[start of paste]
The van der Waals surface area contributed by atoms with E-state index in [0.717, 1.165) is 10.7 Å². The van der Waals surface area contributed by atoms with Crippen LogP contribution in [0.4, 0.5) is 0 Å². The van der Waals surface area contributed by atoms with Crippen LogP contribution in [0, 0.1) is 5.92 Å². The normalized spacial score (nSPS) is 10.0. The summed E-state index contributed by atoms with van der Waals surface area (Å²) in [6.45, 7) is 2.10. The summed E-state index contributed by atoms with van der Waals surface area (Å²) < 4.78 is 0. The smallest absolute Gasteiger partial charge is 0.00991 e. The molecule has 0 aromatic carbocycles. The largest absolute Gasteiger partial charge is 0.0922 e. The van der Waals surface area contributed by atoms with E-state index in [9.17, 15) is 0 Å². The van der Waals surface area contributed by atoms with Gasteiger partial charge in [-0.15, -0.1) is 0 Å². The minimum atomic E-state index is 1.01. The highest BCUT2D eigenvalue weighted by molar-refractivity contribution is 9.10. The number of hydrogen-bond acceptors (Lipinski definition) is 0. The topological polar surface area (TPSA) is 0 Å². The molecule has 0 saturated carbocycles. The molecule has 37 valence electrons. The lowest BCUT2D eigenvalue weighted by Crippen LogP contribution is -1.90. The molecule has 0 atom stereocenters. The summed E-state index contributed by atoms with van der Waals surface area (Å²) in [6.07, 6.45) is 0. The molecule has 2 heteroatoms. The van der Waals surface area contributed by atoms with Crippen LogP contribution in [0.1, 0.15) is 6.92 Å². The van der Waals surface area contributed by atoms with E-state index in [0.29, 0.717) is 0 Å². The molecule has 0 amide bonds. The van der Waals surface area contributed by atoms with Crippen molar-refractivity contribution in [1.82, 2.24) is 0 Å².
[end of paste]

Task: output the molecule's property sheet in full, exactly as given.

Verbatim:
The van der Waals surface area contributed by atoms with E-state index in [0.717, 1.165) is 10.7 Å². The van der Waals surface area contributed by atoms with Crippen LogP contribution in [0.4, 0.5) is 0 Å². The van der Waals surface area contributed by atoms with Crippen LogP contribution in [0, 0.1) is 5.92 Å². The normalized spacial score (nSPS) is 10.0. The summed E-state index contributed by atoms with van der Waals surface area (Å²) in [6.45, 7) is 2.10. The summed E-state index contributed by atoms with van der Waals surface area (Å²) < 4.78 is 0. The smallest absolute Gasteiger partial charge is 0.00991 e. The molecule has 0 aromatic carbocycles. The largest absolute Gasteiger partial charge is 0.0922 e. The van der Waals surface area contributed by atoms with E-state index in [9.17, 15) is 0 Å². The van der Waals surface area contributed by atoms with Gasteiger partial charge in [-0.15, -0.1) is 0 Å². The minimum atomic E-state index is 1.01. The highest BCUT2D eigenvalue weighted by molar-refractivity contribution is 9.10. The number of hydrogen-bond acceptors (Lipinski definition) is 0. The topological polar surface area (TPSA) is 0 Å². The molecule has 0 saturated carbocycles. The molecule has 37 valence electrons. The lowest BCUT2D eigenvalue weighted by Crippen LogP contribution is -1.90. The molecule has 0 atom stereocenters. The summed E-state index contributed by atoms with van der Waals surface area (Å²) in [6.07, 6.45) is 0. The molecule has 2 heteroatoms. The van der Waals surface area contributed by atoms with Crippen LogP contribution in [0.1, 0.15) is 6.92 Å². The van der Waals surface area contributed by atoms with E-state index in [0.29, 0.717) is 0 Å². The molecule has 0 amide bonds. The van der Waals surface area contributed by atoms with Crippen molar-refractivity contribution in [1.82, 2.24) is 0 Å².